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Looking Outward to Look Inward

photo by dawn ashley via flickr creative commons

photo by dawn ashley via flickr creative commons

In one of my very first posts on this site, I talked about the power of perspective, and I’ve been meaning to return to this theme ever since.  The sense of perspective I felt the morning I wrote that post – shortly after hearing about the incomprehensible shooting in Newtown – arrived like a thunderstorm, surrounding and consuming me in a way I couldn’t see coming.  While obviously (and thankfully) not with the same intensity I felt it that morning, I think about perspective a lot, particularly as I write about first-world luxuries like juice cleanses and spin classes and choosing to have relationships with people I love.

When I talk about perspective, I’m not talking about comparison or longing/lamenting what we have and what we don’t.  It’s deeper than that, and for me, it’s about being mindful of each of our relative positions in the universe and the gifts and opportunities and responsibilities that come with that position.  As a little girl, my dad always told me “you had no control over where you were born.  You could have ended up anywhere, and you were somehow lucky enough to be in a place where you’re [safe, warm, fed, and loved].”  This stuck with me, and it made me feel like I had a responsibility to honor my gifts while doing what I could to help people who were born into difficult, or even unimaginable, situations a few towns over or a world away.

I think this concept is particularly compelling when we think about health, particularly proactive or preventative health and wellness.  And it makes me wonder, might each of us work harder to be more well if we had a clearer idea of what it feels like not to be?  At the most basic and individual level, one way to think about this is the sigh of relief and gratitude we feel when we get over being sick.  Tasting after not being able to taste makes mealtime more special, and exercising after being in bed for a few days makes us work a little bit harder and enjoy it a little bit more.  Taking it a step further, might people eat healthier diets if they understood the reality of malnutrition?  Might people be more motivated to go out for a run if they knew that across the world, a woman their age would love to do the same, but doing so would put her life in danger?  Might people be kinder to their partners if they understood what a gift it is to commit to someone by choice and not force?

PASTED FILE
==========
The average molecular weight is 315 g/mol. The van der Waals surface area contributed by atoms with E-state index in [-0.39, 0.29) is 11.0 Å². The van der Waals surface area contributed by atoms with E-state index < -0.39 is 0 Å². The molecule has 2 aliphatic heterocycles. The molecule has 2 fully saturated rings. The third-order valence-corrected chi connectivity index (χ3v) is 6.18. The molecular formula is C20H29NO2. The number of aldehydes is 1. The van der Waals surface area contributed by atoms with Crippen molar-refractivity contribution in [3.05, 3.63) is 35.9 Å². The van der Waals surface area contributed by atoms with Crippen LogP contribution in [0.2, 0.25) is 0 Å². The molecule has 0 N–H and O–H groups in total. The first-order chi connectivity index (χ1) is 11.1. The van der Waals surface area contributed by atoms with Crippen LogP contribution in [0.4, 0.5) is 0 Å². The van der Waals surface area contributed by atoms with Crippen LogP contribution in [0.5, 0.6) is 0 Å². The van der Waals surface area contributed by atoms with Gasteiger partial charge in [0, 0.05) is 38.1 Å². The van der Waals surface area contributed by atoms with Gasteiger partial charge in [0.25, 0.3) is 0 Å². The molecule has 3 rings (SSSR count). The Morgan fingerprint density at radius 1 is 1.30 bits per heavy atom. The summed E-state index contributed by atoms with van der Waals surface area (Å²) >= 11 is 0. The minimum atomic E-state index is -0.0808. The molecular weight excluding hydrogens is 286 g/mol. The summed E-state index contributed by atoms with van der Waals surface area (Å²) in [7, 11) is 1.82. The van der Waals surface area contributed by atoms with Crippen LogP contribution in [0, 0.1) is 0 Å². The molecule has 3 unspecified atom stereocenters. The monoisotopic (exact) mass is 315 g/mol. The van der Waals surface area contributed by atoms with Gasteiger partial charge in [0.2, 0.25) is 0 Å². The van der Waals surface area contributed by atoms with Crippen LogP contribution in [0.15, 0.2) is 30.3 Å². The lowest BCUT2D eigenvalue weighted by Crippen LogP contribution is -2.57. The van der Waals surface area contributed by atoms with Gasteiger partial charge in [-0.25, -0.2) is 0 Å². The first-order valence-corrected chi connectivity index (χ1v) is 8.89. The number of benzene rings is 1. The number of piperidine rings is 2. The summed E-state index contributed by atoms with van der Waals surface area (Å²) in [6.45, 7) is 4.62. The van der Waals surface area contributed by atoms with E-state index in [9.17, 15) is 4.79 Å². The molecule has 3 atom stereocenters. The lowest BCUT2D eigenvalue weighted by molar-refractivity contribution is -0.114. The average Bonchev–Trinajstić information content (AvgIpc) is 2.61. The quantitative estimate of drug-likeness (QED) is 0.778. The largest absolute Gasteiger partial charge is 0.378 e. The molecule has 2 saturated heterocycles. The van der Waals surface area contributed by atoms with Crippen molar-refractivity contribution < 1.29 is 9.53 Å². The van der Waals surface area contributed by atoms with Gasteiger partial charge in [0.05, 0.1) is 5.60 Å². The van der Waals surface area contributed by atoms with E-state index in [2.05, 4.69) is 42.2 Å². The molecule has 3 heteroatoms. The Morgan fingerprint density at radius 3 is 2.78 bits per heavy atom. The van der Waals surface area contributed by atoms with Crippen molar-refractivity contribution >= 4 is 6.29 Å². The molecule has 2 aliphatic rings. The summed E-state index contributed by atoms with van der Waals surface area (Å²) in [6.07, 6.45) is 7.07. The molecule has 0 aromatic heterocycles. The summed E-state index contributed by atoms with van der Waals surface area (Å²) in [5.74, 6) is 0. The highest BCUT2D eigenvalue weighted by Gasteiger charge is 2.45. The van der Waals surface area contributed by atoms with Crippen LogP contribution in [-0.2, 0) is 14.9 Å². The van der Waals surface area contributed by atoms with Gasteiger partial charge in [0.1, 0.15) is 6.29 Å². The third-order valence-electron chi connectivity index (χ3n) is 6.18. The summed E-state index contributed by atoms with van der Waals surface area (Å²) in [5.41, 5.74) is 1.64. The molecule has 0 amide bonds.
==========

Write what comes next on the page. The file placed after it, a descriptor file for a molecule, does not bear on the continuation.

To try to understand this, I did a bit of digging in the areas of altruism, empathy, gratitude, and motivation (this is a land mine of information, btw).  I couldn’t find exactly what I was looking for, but I did find a study looking at the effects of volunteerism (as a form of altruism) on happiness and health.  The study found a strong connection between volunteerism and current and future health and well-being, basically saying that altruism –> happiness –> health.  This doesn’t address my question about perspective and motivation, but it does point to awareness and care for others as foundational to good health.  If you have any thoughts about this – or know of any research that supports it – I’d love to hear them.

But in the meantime, if you’re interested in looking outward and expanding your sense of perspective about health, here are a few organizations that might be worth learning about.  I’m not an expert in social enterprise, but I asked a good friend who works at the Skoll Foundation to name a few organizations she thinks are doing amazing work, so this list is a consolidation of hers:

  • Partners in Health: Founded by the legendary Dr. Paul Farmer, PIH helps patients living in poverty obtain effective drugs to treat tuberculosis and AIDS. PIH also oversees projects in Russia, Rwanda, Lesotho, Malawi, and Peru.
  • Riders for Health: After seeing women in labor being carried to the hospital in wheelbarrows, the founders of this organization strived to give the poor in seven African countries an efficient way to get to the hospital by training locals to fix the cars and motorcycles that have broken down and been abandoned.
  • The Girl Effect: A project from the Nike Foundation, The Girl Effect focuses on investing in adolescent girls so that they can maximize their potential
  • Water.org: Focused on bringing safe water to those who are without it, Water.org has driven innovations in the way clean-water projects are delivered and financed and developed demand-driven water and sanitation programs, using microfinance.

What, if any, role does perspective play in motivating you to get and stay well?  What do you do to keep things in perspective?  I’d love any ideas about this, as I’d like to continue to cover this topic now and again…

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